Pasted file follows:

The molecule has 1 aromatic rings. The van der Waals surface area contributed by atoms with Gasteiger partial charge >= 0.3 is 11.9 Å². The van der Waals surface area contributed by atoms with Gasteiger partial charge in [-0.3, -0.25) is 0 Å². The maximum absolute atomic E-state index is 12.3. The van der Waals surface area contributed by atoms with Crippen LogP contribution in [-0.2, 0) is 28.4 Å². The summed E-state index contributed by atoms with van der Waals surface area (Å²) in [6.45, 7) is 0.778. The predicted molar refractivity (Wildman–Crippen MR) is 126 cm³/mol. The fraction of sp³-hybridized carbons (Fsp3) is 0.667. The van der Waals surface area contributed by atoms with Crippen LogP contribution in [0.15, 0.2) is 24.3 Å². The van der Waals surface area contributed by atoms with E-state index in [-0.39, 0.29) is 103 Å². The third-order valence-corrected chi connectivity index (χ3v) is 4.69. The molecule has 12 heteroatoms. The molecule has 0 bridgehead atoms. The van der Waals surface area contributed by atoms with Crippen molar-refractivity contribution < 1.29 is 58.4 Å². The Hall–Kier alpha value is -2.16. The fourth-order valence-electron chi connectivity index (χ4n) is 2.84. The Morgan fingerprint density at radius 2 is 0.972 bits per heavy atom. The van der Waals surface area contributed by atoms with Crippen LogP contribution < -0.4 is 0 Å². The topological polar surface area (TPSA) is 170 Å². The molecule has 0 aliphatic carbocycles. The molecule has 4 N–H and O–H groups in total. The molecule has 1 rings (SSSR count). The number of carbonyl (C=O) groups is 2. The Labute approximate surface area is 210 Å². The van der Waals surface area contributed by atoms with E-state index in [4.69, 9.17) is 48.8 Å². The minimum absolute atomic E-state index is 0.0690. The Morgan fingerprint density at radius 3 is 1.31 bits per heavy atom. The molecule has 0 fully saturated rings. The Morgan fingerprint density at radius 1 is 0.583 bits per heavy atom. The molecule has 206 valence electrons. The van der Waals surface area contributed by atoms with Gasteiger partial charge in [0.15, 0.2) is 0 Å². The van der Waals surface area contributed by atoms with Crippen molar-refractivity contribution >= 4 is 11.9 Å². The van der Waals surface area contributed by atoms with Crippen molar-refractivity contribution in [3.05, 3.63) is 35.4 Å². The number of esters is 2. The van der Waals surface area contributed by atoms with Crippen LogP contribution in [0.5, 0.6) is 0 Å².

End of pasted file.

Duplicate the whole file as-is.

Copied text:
The molecule has 1 aromatic rings. The van der Waals surface area contributed by atoms with Gasteiger partial charge >= 0.3 is 11.9 Å². The van der Waals surface area contributed by atoms with Gasteiger partial charge in [-0.3, -0.25) is 0 Å². The maximum absolute atomic E-state index is 12.3. The van der Waals surface area contributed by atoms with Crippen LogP contribution in [-0.2, 0) is 28.4 Å². The summed E-state index contributed by atoms with van der Waals surface area (Å²) in [6.45, 7) is 0.778. The predicted molar refractivity (Wildman–Crippen MR) is 126 cm³/mol. The fraction of sp³-hybridized carbons (Fsp3) is 0.667. The van der Waals surface area contributed by atoms with Crippen LogP contribution in [0.15, 0.2) is 24.3 Å². The van der Waals surface area contributed by atoms with E-state index in [-0.39, 0.29) is 103 Å². The third-order valence-corrected chi connectivity index (χ3v) is 4.69. The molecule has 12 heteroatoms. The molecule has 0 bridgehead atoms. The van der Waals surface area contributed by atoms with Crippen molar-refractivity contribution < 1.29 is 58.4 Å². The Hall–Kier alpha value is -2.16. The fourth-order valence-electron chi connectivity index (χ4n) is 2.84. The Morgan fingerprint density at radius 2 is 0.972 bits per heavy atom. The van der Waals surface area contributed by atoms with Crippen LogP contribution < -0.4 is 0 Å². The topological polar surface area (TPSA) is 170 Å². The molecule has 0 aliphatic carbocycles. The molecule has 4 N–H and O–H groups in total. The molecule has 1 rings (SSSR count). The number of carbonyl (C=O) groups is 2. The Labute approximate surface area is 210 Å². The van der Waals surface area contributed by atoms with E-state index in [4.69, 9.17) is 48.8 Å². The minimum absolute atomic E-state index is 0.0690. The Morgan fingerprint density at radius 3 is 1.31 bits per heavy atom. The molecule has 0 fully saturated rings. The Morgan fingerprint density at radius 1 is 0.583 bits per heavy atom. The molecule has 206 valence electrons. The van der Waals surface area contributed by atoms with Gasteiger partial charge in [0.15, 0.2) is 0 Å². The van der Waals surface area contributed by atoms with Crippen molar-refractivity contribution >= 4 is 11.9 Å². The van der Waals surface area contributed by atoms with Crippen molar-refractivity contribution in [3.05, 3.63) is 35.4 Å². The number of esters is 2. The van der Waals surface area contributed by atoms with Crippen LogP contribution in [0.5, 0.6) is 0 Å².